God blessed the seventh day and declared it to be holy. (Genesis 2:3)
“Day Seven” was the last in the series “The Seven Days of Creation.” For each respective day, Raanan chose a fitting under-layer. Surprisingly, the one he chose for “Day Seven” was dark and dominated by intense shades of red. It was a challenge to transform the dark tones and infuse the painting with golden hues – a metaphor for the transformative power of Shabbat.
The imagery in “Day Seven” was inspired by Kegavna, a kabbalistic passage (Zohar Terumah 134a) recited at the beginning of the Sabbath, which expresses how joy replaces sorrow as the forces of darkness flee from the advancing light of Shabbat.
When Shabbat arrives, she unifies herself in Oneness [the Oneness below paralleling the Oneness above] and disperses the Sitra Achra [the dark forces of evil]. All harsh judgments are removed from her, and she remains alone with the Oneness of the holy light ... All wrathful dominions and bearers of grievance flee together, and there is no power other than hers in all the worlds. Her face glows with a heavenly light. … When Shabbat arrives ... she crowns herself with many crowns for the Holy King ... She takes the holy people below as her crown, and they all crown themselves with new souls.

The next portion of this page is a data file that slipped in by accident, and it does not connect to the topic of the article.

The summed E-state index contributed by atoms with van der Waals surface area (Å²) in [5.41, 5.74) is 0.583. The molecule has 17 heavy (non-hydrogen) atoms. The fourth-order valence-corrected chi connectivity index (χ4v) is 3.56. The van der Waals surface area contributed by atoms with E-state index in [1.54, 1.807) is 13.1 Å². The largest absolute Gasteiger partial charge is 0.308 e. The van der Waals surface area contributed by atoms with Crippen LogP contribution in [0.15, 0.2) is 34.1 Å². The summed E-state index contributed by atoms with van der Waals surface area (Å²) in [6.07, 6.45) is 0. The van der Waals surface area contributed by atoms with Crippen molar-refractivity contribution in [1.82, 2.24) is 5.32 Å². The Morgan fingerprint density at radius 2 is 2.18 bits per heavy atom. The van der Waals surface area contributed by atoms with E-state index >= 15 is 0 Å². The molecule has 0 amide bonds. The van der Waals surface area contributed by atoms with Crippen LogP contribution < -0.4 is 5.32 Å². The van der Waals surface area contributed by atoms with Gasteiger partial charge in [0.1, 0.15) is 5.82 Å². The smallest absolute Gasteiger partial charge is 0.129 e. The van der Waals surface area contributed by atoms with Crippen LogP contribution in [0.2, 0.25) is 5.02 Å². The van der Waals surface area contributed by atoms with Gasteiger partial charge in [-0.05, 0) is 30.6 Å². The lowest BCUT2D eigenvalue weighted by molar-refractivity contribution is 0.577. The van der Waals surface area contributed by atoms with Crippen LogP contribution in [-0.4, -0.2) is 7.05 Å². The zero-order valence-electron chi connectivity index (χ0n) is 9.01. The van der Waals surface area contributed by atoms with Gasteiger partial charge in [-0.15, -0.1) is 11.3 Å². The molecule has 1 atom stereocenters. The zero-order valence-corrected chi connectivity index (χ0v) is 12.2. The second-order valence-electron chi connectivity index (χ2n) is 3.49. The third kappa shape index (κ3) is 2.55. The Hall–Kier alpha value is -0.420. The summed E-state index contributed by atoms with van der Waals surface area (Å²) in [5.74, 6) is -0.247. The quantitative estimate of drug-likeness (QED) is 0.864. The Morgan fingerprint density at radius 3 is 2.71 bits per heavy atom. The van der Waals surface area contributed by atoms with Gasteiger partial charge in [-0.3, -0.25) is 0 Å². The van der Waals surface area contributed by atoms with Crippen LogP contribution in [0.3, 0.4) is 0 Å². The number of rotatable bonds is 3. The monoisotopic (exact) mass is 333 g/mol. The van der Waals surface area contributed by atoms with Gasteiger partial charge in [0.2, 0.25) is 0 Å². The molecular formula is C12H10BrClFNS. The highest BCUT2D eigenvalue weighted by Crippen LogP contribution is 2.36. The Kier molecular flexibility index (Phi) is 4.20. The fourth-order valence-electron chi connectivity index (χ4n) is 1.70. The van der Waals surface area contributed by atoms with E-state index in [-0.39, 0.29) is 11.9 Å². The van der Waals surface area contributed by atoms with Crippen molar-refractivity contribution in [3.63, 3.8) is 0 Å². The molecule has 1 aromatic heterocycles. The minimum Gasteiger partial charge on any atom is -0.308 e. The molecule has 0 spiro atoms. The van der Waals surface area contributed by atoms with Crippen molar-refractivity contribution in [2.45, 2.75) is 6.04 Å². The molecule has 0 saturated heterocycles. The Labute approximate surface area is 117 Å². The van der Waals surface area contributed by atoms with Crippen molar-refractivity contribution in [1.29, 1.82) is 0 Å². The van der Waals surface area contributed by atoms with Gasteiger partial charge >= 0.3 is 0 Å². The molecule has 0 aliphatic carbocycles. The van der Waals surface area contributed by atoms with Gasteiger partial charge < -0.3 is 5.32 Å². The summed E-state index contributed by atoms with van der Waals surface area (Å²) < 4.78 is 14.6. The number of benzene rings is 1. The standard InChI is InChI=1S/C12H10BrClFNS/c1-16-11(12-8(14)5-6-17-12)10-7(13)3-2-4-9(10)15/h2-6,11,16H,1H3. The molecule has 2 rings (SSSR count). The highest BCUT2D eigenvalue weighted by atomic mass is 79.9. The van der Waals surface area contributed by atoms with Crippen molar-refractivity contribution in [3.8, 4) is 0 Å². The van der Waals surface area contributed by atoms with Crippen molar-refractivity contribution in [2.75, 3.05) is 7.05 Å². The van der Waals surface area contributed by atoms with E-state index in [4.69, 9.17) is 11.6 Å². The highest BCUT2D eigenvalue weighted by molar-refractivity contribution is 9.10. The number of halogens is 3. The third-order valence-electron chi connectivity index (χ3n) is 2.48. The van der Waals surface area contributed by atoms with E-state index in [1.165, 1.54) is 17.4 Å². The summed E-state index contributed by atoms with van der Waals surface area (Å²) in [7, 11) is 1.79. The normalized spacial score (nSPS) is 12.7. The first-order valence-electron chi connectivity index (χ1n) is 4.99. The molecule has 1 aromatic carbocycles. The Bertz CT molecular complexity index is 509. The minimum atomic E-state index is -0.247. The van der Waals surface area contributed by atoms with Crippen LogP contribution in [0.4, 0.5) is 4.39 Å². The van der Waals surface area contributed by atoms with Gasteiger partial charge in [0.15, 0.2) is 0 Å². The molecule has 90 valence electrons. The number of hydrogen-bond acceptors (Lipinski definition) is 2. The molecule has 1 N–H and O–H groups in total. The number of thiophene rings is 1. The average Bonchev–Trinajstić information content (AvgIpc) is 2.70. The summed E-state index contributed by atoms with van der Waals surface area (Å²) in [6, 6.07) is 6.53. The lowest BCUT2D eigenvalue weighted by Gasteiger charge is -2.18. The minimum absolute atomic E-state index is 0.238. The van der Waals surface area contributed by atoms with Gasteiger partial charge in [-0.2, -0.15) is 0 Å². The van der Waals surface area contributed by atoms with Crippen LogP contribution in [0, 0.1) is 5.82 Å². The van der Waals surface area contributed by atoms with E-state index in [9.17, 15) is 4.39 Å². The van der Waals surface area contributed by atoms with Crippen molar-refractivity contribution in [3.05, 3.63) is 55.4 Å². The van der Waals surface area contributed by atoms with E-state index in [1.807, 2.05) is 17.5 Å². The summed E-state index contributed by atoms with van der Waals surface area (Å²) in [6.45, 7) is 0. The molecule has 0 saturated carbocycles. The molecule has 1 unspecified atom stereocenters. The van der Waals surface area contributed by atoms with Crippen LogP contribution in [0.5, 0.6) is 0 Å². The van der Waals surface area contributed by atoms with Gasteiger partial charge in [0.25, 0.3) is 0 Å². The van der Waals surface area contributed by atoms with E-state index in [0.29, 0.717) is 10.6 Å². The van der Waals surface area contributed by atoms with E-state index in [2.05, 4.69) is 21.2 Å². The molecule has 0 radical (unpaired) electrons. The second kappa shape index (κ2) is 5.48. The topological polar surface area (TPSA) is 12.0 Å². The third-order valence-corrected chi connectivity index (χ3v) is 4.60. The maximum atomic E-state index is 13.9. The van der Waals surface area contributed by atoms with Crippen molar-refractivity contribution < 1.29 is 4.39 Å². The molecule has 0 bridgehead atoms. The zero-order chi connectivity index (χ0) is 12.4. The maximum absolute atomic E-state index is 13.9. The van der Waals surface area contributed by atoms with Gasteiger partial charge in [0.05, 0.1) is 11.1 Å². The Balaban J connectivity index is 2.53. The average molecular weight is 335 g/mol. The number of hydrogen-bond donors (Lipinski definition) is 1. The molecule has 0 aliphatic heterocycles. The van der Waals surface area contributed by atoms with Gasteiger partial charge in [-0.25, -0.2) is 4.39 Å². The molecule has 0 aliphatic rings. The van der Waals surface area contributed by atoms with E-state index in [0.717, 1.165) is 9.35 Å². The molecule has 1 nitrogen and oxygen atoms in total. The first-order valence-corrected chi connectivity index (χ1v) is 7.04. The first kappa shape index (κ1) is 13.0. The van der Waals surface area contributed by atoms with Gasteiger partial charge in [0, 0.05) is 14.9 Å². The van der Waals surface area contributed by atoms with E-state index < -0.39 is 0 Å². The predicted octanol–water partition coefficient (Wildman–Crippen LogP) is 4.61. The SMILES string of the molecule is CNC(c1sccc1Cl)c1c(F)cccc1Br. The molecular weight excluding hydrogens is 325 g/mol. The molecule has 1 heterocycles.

The more one looks at the painting, the more crowns one sees – crowns within crowns and crowns within mountains. The Talmud relates that when the Jewish People gathered at the foot of Mount Sinai to receive the Torah, they each received “double crowns” of spiritual perception/or expanded consciousness. The people could see the voice of truth commanding them to “remember the Sabbath and keep it holy.” Every Shabbat, as we light our candles, this potential is returned to us as we are crowned with an “extra soul” of expanded consciousness – the capacity for increased physical rest and spiritual delight.
In the painting, two candlesticks delicately rest on subtle crowns. Tinged with soft magenta hues, they look like ethereal pillars that form a doorway on a diagonal staircase which moves upward to receive once again the crowns of the “extra soul” enabling peace and joy. This symbol reflects our climb out of the mundane into a spiritual realm that can only be reached on Shabbat.